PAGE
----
Lighting Industry

Signify signs up to Prince Charles’ green initiative

Prince Charles sitting at a desk outdoors on a hillside
Prince Charles drew up the Terra Carta, a 10-point plan which asks supporting firms to comply with nearly 100 actions as the basis of a recovery plan.

THE WORLD’S largest lighting company, Signify, has signed up to Prince Charles’ Terra Carta initiative, an environmental plan which puts nature, people and the planet ‘at the heart of global value creation’.

The Terra Carta is a 10-point plan which asks supporting firms to comply with nearly 100 actions as the basis of a recovery plan.

Signify, which sells its luminaires, controls and lamps under the Philips Lighting brand, became carbon neutral last year. 

It joins big brands including the Bank of America, BP, AstraZeneca and private equity behemoth BlackRock as signatories.

A Signify spokesman said: ‘We are extremely proud to support this initiative and truly believe in its cause after achieving carbon neutrality in September 2020, with plans to double our positive impact on the environment and society by 2025’.

In November, Signify CEO Eric Rondolat was named Lux Person of the Year, partly for his strategy of putting sustainability at the heart of the company, ‘not as greenwash, but as a key differentiator for the brand’, said the judges.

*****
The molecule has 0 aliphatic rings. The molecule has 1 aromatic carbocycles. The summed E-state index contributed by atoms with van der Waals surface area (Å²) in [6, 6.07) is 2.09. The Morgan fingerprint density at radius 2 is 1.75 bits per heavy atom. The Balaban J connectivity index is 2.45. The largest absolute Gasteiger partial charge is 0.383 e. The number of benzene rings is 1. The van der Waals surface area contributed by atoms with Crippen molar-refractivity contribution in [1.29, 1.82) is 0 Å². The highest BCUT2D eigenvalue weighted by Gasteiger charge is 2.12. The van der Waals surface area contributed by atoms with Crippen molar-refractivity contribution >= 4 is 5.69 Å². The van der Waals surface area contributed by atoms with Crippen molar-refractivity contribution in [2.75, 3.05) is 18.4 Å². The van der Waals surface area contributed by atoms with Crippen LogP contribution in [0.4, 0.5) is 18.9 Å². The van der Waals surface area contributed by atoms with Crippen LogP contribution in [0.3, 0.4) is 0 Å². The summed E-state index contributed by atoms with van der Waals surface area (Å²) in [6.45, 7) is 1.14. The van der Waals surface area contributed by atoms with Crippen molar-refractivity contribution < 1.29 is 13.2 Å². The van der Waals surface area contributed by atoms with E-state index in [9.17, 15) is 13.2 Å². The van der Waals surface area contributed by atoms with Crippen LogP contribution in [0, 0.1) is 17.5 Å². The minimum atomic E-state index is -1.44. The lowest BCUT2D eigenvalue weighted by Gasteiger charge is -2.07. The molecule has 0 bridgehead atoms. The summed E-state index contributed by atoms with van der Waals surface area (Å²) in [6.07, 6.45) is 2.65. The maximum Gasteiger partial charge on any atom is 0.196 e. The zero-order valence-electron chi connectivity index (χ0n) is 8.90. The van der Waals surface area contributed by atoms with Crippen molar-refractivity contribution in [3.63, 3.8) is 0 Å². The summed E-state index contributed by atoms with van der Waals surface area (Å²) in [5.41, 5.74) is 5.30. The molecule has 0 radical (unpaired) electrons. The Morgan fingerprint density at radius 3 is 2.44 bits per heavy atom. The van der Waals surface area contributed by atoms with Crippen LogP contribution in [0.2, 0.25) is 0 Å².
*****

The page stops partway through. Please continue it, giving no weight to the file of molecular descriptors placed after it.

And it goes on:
However, the company’s recent push into UV-C products –  a major strategic investment by Rondolat in 2021 – has been questioned. 

Specifically, critics have pointed to the a free-standing unit with visible UV light aimed at domestic consumers.

In a statement the company said: ‘The Philips UV-C desk lamp… uses UV-C technology which has been proven by scientific studies to disinfect against a vast host of viruses, bacteria, germs and mites.

‘Indeed, people and animals should not be exposed to UV-C light as it is harmful to the eyes and skin. 

‘However, the potential hazards associated with the use of UV-C are well understood, and proper protective measures are described in standards to prevent these.

‘Earlier this year, the Global Lighting Association (GLA) brought together industry experts and developed UV-C Safety Guidelines [35], which define additional protective measures for countries who may require these. 

‘The guidelines assist light source and product manufacturers to ensure that UV-C products are manufactured, installed and supplemented with instructions to ensure safe use at all times. 

‘Signify has contributed to these industry guidelines to enable the broadest safe use of the technology to address the current pandemic and, in general, to enable the effective inactivation of pathogens.

‘Our products take these additional protective measures into account. When using the Philips UV-C desk lamp, users are not only asked by built-in voice guidance to leave the room before the light turns on, but they also benefit from additional protection through built-in sensors that detect movement from humans and instantly shut down the lamp upon detecting such movement.’